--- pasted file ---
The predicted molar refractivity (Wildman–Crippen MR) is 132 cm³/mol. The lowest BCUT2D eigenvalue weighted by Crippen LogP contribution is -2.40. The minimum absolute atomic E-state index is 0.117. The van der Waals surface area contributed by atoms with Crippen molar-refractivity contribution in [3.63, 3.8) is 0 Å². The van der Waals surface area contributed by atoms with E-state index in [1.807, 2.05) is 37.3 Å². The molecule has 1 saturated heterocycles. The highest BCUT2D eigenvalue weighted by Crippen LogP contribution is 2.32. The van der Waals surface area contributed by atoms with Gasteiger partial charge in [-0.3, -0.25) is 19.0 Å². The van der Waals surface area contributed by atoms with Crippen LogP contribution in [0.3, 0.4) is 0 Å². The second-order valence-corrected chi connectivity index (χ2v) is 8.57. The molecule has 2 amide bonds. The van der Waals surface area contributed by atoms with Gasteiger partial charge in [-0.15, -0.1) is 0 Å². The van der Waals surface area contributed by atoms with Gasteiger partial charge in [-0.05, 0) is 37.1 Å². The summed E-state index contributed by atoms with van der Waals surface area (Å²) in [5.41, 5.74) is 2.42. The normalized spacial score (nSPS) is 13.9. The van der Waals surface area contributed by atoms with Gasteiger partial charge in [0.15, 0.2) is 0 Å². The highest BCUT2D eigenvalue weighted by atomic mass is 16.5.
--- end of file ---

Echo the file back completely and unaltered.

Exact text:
The predicted molar refractivity (Wildman–Crippen MR) is 132 cm³/mol. The lowest BCUT2D eigenvalue weighted by Crippen LogP contribution is -2.40. The minimum absolute atomic E-state index is 0.117. The van der Waals surface area contributed by atoms with Crippen molar-refractivity contribution in [3.63, 3.8) is 0 Å². The van der Waals surface area contributed by atoms with E-state index in [1.807, 2.05) is 37.3 Å². The molecule has 1 saturated heterocycles. The highest BCUT2D eigenvalue weighted by Crippen LogP contribution is 2.32. The van der Waals surface area contributed by atoms with Gasteiger partial charge in [-0.3, -0.25) is 19.0 Å². The van der Waals surface area contributed by atoms with Crippen LogP contribution in [0.3, 0.4) is 0 Å². The second-order valence-corrected chi connectivity index (χ2v) is 8.57. The molecule has 2 amide bonds. The van der Waals surface area contributed by atoms with Gasteiger partial charge in [-0.15, -0.1) is 0 Å². The van der Waals surface area contributed by atoms with Gasteiger partial charge in [-0.05, 0) is 37.1 Å². The summed E-state index contributed by atoms with van der Waals surface area (Å²) in [5.41, 5.74) is 2.42. The normalized spacial score (nSPS) is 13.9. The van der Waals surface area contributed by atoms with Gasteiger partial charge in [0.15, 0.2) is 0 Å². The highest BCUT2D eigenvalue weighted by atomic mass is 16.5.